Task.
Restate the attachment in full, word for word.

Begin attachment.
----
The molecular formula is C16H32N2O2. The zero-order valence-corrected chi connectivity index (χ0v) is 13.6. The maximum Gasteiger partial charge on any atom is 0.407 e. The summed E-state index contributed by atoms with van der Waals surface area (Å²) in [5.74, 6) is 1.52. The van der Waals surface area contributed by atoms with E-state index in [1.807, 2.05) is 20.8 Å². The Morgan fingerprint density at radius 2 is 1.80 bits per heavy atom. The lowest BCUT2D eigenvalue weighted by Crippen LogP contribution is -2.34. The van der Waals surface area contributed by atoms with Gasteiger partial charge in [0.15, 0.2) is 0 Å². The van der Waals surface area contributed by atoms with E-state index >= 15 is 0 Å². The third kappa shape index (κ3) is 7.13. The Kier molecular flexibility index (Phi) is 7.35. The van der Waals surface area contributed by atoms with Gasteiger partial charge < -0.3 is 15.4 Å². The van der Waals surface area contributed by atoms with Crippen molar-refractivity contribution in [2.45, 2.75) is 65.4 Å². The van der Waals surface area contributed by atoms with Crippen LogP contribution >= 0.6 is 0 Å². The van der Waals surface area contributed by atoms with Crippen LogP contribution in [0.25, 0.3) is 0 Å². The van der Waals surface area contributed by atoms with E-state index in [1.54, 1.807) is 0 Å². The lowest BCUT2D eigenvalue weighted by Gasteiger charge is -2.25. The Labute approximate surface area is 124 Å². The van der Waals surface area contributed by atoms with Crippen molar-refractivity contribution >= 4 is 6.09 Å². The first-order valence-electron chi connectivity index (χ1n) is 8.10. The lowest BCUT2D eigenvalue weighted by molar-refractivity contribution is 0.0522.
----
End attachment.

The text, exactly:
The molecular formula is C16H32N2O2. The zero-order valence-corrected chi connectivity index (χ0v) is 13.6. The maximum Gasteiger partial charge on any atom is 0.407 e. The summed E-state index contributed by atoms with van der Waals surface area (Å²) in [5.74, 6) is 1.52. The van der Waals surface area contributed by atoms with E-state index in [1.807, 2.05) is 20.8 Å². The Morgan fingerprint density at radius 2 is 1.80 bits per heavy atom. The lowest BCUT2D eigenvalue weighted by Crippen LogP contribution is -2.34. The van der Waals surface area contributed by atoms with Gasteiger partial charge in [0.15, 0.2) is 0 Å². The van der Waals surface area contributed by atoms with E-state index >= 15 is 0 Å². The third kappa shape index (κ3) is 7.13. The Kier molecular flexibility index (Phi) is 7.35. The van der Waals surface area contributed by atoms with Gasteiger partial charge < -0.3 is 15.4 Å². The van der Waals surface area contributed by atoms with Crippen molar-refractivity contribution in [2.45, 2.75) is 65.4 Å². The van der Waals surface area contributed by atoms with Crippen LogP contribution >= 0.6 is 0 Å². The van der Waals surface area contributed by atoms with Crippen LogP contribution in [0.25, 0.3) is 0 Å². The van der Waals surface area contributed by atoms with E-state index in [1.54, 1.807) is 0 Å². The lowest BCUT2D eigenvalue weighted by Gasteiger charge is -2.25. The Labute approximate surface area is 124 Å². The van der Waals surface area contributed by atoms with Crippen molar-refractivity contribution >= 4 is 6.09 Å². The first-order valence-electron chi connectivity index (χ1n) is 8.10. The lowest BCUT2D eigenvalue weighted by molar-refractivity contribution is 0.0522.